Claiming Anishinaabe is a treatise on one indigenous woman’s “theory of the human spirit.” I came away from it with a deeper conviction that colonization is a practice that corrals minds, bodies and spirits. And every one of us suffers at its constricting hands. My own internalized shame at this country’s treatment of indigenous people has made it hard for me to face many truths. After reading this book I wrote a Cree friend: “Shame is a regime tool. Whether it’s The Old Regime calling us heathens or The New Regime calling us fat, ugly, old, unsuccessful, off-key etc. When shame enters the picture no one gets to tell their truth. We hunker down and defend our little patch of reality. We cannot afford to open to Other Ways of Knowing. We can’t bear one more finger wave or barb of contempt.”
Gehl refers consistently to her own journey and perspectives. She intricately describes an Indigenous world that reflects her life as academic, scientist, Anishinaabe and a partially blind woman. While resisting blaming individuals, she does“blame Canada”. Often. She blames it for denying her right to register as Anishinaabe, even though her mother, father, and maternal grandmother are all Anishinaabe. She blames it for a cultural genocide, making it impossible for her to see her “inherent meaning system” mirrored in a cultural world view. She blames it for criminalizing cultural practices, thus criminalizing being indigenous.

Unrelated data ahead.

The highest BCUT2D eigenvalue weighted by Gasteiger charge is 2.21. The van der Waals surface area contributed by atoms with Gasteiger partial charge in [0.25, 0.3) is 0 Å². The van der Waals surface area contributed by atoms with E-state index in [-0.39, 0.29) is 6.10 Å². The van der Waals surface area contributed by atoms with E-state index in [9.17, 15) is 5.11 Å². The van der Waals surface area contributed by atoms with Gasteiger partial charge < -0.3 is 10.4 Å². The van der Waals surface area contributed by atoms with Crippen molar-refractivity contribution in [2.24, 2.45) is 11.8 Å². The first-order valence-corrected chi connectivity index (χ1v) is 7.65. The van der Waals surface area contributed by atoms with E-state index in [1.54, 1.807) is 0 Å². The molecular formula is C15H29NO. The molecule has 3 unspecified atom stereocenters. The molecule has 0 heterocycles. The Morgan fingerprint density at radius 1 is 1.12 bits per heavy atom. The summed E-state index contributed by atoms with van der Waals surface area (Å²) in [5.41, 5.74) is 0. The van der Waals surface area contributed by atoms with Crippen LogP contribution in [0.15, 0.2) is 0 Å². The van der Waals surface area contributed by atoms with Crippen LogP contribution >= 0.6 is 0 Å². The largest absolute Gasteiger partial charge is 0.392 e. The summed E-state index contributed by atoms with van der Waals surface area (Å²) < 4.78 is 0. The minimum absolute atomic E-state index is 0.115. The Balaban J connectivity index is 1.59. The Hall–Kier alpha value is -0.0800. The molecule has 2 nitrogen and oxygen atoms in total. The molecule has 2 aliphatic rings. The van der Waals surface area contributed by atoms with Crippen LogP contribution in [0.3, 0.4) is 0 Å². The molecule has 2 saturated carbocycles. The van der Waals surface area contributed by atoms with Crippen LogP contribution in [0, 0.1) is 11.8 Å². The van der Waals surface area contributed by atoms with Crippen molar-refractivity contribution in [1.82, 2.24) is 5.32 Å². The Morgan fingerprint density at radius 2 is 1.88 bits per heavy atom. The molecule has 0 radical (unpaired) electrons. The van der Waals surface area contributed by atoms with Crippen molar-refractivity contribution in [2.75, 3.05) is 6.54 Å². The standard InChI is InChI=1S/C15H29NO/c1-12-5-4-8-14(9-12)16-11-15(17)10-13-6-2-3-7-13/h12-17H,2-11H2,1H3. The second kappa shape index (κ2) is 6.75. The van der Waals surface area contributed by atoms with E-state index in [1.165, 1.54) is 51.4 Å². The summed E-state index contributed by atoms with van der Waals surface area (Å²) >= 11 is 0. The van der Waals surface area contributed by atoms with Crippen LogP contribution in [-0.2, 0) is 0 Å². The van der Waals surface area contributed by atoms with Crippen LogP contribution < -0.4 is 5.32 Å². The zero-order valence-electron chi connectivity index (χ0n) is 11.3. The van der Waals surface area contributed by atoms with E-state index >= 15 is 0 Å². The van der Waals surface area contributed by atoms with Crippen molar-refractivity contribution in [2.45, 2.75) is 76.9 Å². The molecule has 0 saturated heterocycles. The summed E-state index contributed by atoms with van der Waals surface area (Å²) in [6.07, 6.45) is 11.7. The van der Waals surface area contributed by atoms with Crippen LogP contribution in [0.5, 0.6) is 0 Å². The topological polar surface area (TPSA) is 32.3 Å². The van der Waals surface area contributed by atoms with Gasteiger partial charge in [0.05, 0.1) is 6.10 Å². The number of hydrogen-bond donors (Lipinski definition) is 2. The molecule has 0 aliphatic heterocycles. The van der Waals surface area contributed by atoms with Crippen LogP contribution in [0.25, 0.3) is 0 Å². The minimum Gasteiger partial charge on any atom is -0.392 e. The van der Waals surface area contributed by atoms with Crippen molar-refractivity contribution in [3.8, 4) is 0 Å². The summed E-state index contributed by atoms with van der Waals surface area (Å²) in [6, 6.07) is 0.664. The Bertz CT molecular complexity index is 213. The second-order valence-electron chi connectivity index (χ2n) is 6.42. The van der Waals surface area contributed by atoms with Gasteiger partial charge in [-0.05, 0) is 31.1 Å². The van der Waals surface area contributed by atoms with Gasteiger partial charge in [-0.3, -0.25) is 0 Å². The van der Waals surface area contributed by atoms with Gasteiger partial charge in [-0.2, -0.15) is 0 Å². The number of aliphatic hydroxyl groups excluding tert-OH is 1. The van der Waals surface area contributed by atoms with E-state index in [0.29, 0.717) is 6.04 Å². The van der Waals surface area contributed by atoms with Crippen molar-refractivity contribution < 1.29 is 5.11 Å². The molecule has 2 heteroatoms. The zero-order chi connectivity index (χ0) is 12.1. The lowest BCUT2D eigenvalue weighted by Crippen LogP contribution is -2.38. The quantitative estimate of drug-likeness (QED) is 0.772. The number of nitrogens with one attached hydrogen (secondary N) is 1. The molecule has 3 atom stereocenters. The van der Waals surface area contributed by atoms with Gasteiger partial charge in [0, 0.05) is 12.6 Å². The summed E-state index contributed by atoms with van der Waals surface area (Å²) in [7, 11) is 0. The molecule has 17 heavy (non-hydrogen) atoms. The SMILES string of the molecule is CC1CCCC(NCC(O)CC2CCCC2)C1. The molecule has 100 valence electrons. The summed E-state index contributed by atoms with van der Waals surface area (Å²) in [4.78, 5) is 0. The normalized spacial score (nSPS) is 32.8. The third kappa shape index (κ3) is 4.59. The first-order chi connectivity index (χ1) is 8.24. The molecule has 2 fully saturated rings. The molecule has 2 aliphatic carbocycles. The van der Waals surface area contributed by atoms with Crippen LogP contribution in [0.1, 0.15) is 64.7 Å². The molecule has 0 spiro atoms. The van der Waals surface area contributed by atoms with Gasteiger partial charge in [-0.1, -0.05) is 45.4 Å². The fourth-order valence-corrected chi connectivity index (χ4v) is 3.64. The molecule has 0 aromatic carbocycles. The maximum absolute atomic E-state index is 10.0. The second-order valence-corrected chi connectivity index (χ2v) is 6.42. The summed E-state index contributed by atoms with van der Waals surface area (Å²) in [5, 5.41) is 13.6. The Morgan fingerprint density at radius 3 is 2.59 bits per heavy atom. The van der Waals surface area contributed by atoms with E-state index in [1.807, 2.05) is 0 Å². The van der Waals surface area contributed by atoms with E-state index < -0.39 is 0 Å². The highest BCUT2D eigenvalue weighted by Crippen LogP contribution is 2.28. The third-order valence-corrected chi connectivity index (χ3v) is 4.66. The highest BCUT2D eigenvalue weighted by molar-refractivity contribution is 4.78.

In a chapter on feasting she relays a conversation between her brother and her nephew. “How do people become rich?”, asks the boy. “You can be born rich or win the lottery”, answers her brother. She adds: “Or work hard and hoard a lot” or “desire little”. Indigenous cultures know that to live“mino-pimadiziwin” -the “good life” – you live simply. You honour the land, animals and water. ”Mino-pimadizwin” comes from the awareness that humans are not the top dog. In fact we are the most reliant of all beings. After all, what need of us has the water, the deer, and the berry bush?
Gehl writes about a culture that honours “feeling”. “Our bodies are intelligent; they remember things.” In order to live “as good human beings” we must embody knowledge through the practices of “ ritual, song and ceremony”. Reading this chapter I recalled a recent evening where a group of friends got together for a singalong. Half the group opted out because, as they put it they “can’t sing, can’t hold a note.” I longed for the childhood days, when we all just burst into song. If we didn’t know the words we lalala-ed. Or made stuff up. It was an essential ritual. National anthems at hockey games may be the only time we sing. But anthems, Gehl warns, form us into “children of nation-states” first and foremost, “not children of the earth”.
If the inner spirit cannot be mirrored by the outer spirit than it cannot be animated. The two spirits need to be struck up against each other, like two milk quartz rocks rubbed together, writes Gehl. Only upon contact do they give off a glow called “triboluminescence”, a wonder-filled word she entitles her theory of the human spirit.
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